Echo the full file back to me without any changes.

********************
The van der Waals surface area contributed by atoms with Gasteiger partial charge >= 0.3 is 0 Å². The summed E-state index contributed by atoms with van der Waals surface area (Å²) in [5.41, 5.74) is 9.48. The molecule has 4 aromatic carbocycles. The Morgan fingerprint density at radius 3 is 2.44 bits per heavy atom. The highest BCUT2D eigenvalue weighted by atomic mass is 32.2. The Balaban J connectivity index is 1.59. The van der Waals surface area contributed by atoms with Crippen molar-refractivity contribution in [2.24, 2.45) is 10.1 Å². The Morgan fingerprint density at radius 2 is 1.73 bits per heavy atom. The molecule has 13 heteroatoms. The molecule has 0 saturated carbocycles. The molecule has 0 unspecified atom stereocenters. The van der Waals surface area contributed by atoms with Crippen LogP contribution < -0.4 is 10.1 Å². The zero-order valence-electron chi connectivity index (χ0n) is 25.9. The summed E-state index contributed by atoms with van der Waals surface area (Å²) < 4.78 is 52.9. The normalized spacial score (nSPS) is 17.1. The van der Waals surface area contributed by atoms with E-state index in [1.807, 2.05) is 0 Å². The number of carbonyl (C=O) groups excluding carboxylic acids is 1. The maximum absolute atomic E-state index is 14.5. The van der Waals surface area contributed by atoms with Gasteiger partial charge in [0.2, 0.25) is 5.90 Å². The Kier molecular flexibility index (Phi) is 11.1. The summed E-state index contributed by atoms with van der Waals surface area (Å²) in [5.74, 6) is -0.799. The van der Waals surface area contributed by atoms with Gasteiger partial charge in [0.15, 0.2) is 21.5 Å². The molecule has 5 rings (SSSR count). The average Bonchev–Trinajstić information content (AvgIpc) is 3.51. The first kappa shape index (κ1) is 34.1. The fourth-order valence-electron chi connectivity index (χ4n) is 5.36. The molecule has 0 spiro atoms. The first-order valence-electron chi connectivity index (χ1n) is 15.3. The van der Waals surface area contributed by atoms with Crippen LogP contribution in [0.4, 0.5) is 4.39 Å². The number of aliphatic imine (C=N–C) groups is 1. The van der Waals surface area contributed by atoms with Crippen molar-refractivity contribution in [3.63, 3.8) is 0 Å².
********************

The van der Waals surface area contributed by atoms with Gasteiger partial charge >= 0.3 is 0 Å². The summed E-state index contributed by atoms with van der Waals surface area (Å²) in [5.41, 5.74) is 9.48. The molecule has 4 aromatic carbocycles. The Morgan fingerprint density at radius 3 is 2.44 bits per heavy atom. The highest BCUT2D eigenvalue weighted by atomic mass is 32.2. The Balaban J connectivity index is 1.59. The van der Waals surface area contributed by atoms with Crippen molar-refractivity contribution in [2.24, 2.45) is 10.1 Å². The Morgan fingerprint density at radius 2 is 1.73 bits per heavy atom. The molecule has 13 heteroatoms. The molecule has 0 saturated carbocycles. The molecule has 0 unspecified atom stereocenters. The van der Waals surface area contributed by atoms with Crippen LogP contribution < -0.4 is 10.1 Å². The zero-order valence-electron chi connectivity index (χ0n) is 25.9. The summed E-state index contributed by atoms with van der Waals surface area (Å²) < 4.78 is 52.9. The normalized spacial score (nSPS) is 17.1. The van der Waals surface area contributed by atoms with E-state index in [1.807, 2.05) is 0 Å². The number of carbonyl (C=O) groups excluding carboxylic acids is 1. The maximum absolute atomic E-state index is 14.5. The van der Waals surface area contributed by atoms with Gasteiger partial charge in [0.2, 0.25) is 5.90 Å². The Kier molecular flexibility index (Phi) is 11.1. The summed E-state index contributed by atoms with van der Waals surface area (Å²) in [5.74, 6) is -0.799. The van der Waals surface area contributed by atoms with Gasteiger partial charge in [0.15, 0.2) is 21.5 Å². The molecule has 5 rings (SSSR count). The average Bonchev–Trinajstić information content (AvgIpc) is 3.51. The first kappa shape index (κ1) is 34.1. The fourth-order valence-electron chi connectivity index (χ4n) is 5.36. The molecule has 0 spiro atoms. The first-order valence-electron chi connectivity index (χ1n) is 15.3. The van der Waals surface area contributed by atoms with Crippen LogP contribution in [0.4, 0.5) is 4.39 Å². The number of aliphatic imine (C=N–C) groups is 1. The van der Waals surface area contributed by atoms with Crippen molar-refractivity contribution in [3.63, 3.8) is 0 Å².